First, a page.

This is truly strange. A pair of young American entrepreneurs is outsourcing work to China – blogging work. 25 Chinese bloggers are being hired to maintain, under anglo-american names and personae, a fleet of 500 “unrelated” blogs, whose sole purpose is to harvest advertising revenue and generate buzz for client sites (story). They call this technique “astroturfing.” For it to work, they will have to train their team of low-wage, foreign scribes to adopt a voice that is convincing to Western audiences – more than that familiar character from the world of outsourcing, the cheerful lady on the tech support line introducing herself, in a suspiciously Bengali accent, as Mary Beth.
To march these sweatshop bloggers across the cultural divide, the company is undertaking a bizarre experiment in remote socialization, inundating their staff with Western music and movies, honing their pop culture instincts, and assigning lists of topics for them to master. Such a weird, morally cockeyed scheme could only be devised up by someone in the grip of severe boredom (though there is a faint whiff of cultural revolution). Sure enough, “Blogoriented,” as the venture is punningly called, seems to have been conceived as a fanciful escape for two cogs (named Steve and Jeff) from the stultification of office existence. On their blog, Steve describes the genesis of the project, as well as his reservations:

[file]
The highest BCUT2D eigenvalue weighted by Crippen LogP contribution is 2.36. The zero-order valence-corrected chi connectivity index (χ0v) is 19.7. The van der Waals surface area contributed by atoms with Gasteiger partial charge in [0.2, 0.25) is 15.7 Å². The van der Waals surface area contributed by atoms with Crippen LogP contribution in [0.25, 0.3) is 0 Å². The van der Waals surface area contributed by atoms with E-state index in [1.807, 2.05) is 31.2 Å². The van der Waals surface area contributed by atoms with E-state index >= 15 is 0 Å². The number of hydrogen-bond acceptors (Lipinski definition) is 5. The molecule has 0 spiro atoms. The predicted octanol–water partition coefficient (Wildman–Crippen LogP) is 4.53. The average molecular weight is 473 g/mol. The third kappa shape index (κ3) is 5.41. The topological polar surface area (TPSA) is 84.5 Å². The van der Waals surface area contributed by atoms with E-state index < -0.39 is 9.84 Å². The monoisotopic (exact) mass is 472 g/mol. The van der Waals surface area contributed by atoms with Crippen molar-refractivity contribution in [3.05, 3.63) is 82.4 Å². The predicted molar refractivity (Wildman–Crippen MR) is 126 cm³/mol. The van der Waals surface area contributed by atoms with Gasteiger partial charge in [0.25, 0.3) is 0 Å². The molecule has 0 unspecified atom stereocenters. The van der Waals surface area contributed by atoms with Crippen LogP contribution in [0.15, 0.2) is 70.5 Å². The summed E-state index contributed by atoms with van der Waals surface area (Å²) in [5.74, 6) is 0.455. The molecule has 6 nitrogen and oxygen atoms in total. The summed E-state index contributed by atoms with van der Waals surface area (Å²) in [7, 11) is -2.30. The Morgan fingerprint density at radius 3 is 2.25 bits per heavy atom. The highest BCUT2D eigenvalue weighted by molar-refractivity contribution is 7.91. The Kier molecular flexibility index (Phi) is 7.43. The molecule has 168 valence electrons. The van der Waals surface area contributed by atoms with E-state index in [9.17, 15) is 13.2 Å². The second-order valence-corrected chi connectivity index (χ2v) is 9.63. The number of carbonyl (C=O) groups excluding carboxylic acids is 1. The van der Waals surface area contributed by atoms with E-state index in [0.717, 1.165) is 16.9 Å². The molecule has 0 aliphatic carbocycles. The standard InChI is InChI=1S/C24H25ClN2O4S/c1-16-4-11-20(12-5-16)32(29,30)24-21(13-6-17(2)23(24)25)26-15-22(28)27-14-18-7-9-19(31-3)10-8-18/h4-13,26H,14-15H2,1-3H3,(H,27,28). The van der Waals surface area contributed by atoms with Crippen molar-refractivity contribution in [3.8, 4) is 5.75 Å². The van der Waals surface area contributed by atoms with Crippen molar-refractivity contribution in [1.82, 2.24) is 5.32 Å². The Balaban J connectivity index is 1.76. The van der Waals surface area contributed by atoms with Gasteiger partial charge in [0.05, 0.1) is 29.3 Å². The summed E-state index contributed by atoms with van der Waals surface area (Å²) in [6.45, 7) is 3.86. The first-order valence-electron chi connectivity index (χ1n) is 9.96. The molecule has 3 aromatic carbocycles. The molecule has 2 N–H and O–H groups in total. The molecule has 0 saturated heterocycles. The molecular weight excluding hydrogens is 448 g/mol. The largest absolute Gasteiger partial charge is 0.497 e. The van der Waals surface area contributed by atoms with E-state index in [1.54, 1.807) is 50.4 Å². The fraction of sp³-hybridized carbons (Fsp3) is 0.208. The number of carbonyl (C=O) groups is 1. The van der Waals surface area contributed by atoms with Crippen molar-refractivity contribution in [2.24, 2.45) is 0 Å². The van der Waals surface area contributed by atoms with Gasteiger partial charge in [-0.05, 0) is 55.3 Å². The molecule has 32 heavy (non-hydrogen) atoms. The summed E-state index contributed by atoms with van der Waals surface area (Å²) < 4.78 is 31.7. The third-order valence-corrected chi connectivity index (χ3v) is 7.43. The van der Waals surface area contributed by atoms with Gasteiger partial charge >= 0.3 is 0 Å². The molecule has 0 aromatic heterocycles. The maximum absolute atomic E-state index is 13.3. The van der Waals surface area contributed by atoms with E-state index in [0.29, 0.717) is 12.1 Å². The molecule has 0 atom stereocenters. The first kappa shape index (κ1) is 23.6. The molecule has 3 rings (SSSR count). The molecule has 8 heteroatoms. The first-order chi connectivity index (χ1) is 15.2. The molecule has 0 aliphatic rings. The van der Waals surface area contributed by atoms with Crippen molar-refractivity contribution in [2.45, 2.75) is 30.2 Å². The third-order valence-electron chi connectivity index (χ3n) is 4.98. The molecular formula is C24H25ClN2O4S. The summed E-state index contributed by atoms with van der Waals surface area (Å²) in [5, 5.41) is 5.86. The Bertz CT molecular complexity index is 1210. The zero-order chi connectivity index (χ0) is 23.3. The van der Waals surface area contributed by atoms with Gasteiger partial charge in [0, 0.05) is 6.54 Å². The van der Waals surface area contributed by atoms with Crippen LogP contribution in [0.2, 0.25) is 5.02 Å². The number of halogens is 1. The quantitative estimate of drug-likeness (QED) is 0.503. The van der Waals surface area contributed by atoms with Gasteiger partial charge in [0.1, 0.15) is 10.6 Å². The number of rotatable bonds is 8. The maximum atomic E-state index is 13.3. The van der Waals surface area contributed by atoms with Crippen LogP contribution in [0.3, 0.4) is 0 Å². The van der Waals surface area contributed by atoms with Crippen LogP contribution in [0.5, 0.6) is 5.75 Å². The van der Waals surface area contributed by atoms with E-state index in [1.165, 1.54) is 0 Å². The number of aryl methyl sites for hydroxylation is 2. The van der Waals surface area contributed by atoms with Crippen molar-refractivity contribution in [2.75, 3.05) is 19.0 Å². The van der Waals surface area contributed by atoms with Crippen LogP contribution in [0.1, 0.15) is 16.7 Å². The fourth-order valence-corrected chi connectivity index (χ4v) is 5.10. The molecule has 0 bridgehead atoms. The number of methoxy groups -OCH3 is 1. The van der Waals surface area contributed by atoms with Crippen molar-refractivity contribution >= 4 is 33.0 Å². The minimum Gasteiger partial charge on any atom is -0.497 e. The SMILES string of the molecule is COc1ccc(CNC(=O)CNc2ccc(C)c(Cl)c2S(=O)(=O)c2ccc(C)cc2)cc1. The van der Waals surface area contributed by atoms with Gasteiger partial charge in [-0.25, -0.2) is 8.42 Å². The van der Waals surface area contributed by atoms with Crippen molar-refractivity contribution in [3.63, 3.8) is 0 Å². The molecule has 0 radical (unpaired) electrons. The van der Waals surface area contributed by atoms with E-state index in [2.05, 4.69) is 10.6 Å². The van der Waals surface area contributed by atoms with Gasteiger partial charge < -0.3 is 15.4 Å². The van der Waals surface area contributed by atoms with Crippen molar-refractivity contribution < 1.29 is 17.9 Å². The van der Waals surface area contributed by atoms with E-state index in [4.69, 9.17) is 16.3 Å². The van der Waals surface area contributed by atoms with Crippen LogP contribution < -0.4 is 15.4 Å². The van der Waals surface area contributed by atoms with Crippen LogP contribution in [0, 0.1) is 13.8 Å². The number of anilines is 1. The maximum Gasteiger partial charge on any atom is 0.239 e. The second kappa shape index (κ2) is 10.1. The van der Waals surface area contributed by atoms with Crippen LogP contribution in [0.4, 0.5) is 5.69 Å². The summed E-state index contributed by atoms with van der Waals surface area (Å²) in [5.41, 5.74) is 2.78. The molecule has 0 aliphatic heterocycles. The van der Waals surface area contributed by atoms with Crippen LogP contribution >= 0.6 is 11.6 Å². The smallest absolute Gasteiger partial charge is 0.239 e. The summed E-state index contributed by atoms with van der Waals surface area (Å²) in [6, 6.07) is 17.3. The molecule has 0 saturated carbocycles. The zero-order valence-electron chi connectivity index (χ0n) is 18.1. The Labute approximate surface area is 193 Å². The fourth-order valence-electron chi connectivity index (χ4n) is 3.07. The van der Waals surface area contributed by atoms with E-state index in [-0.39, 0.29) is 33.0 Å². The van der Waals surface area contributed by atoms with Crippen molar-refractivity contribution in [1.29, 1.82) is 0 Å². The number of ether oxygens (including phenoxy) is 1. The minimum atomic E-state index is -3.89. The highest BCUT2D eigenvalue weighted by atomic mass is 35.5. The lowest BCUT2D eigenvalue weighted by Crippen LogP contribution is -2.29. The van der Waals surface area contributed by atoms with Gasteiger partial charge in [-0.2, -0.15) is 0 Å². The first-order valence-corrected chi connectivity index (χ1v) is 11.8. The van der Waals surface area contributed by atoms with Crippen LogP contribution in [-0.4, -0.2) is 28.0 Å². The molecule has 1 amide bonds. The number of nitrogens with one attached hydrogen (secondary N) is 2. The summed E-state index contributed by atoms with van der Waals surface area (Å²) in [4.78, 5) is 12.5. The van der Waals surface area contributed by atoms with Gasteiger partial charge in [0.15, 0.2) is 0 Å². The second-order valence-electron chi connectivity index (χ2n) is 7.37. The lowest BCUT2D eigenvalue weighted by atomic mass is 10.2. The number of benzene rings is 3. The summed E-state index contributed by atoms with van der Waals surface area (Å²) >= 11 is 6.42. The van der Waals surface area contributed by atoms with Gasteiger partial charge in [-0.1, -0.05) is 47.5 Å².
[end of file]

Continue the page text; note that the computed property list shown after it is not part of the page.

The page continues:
My problem with this venture is that we are exploiting a once pure medium and diluting the blogosphere with what are basically lies. To Jeff this is a non-issue. He spent the last few years as a software engineer in China coordinating projects between american programmers and their outsourced counterparts. He trained the chinese programmers so well he was no longer needed and was offered a reduced salary or the door. To him this venture is his way to tap into a hot economic trend and avoid working for someone else his whole life. For me this is a way out of the cubicle. I’ve spent the last few years watching the clock as a financial analyst for a large credit card firm. Finding the best ways to maximize the number of clients that carry a balance was just too depressing for me. Blogs are intrinsically a blend of fact and artistry. Our product really won’t be that different.
Reading the intro, it’s clear that Steve has appointed himself as the troubled conscience of the team. He begins with a quote from Matthew – “For what is a man profited, if he shall gain the whole world, and lose his own soul?” (16:26) – and goes on to describe their business strategy, intermittently bemoaning the hellfire he fears will greet their bastardization of the blog form. But dreams of big bucks brush aside concerns for the immortal soul. Whether or not this questionable caper succeeds, their personal blog of Steve and Jeff promises to be an entertaining read.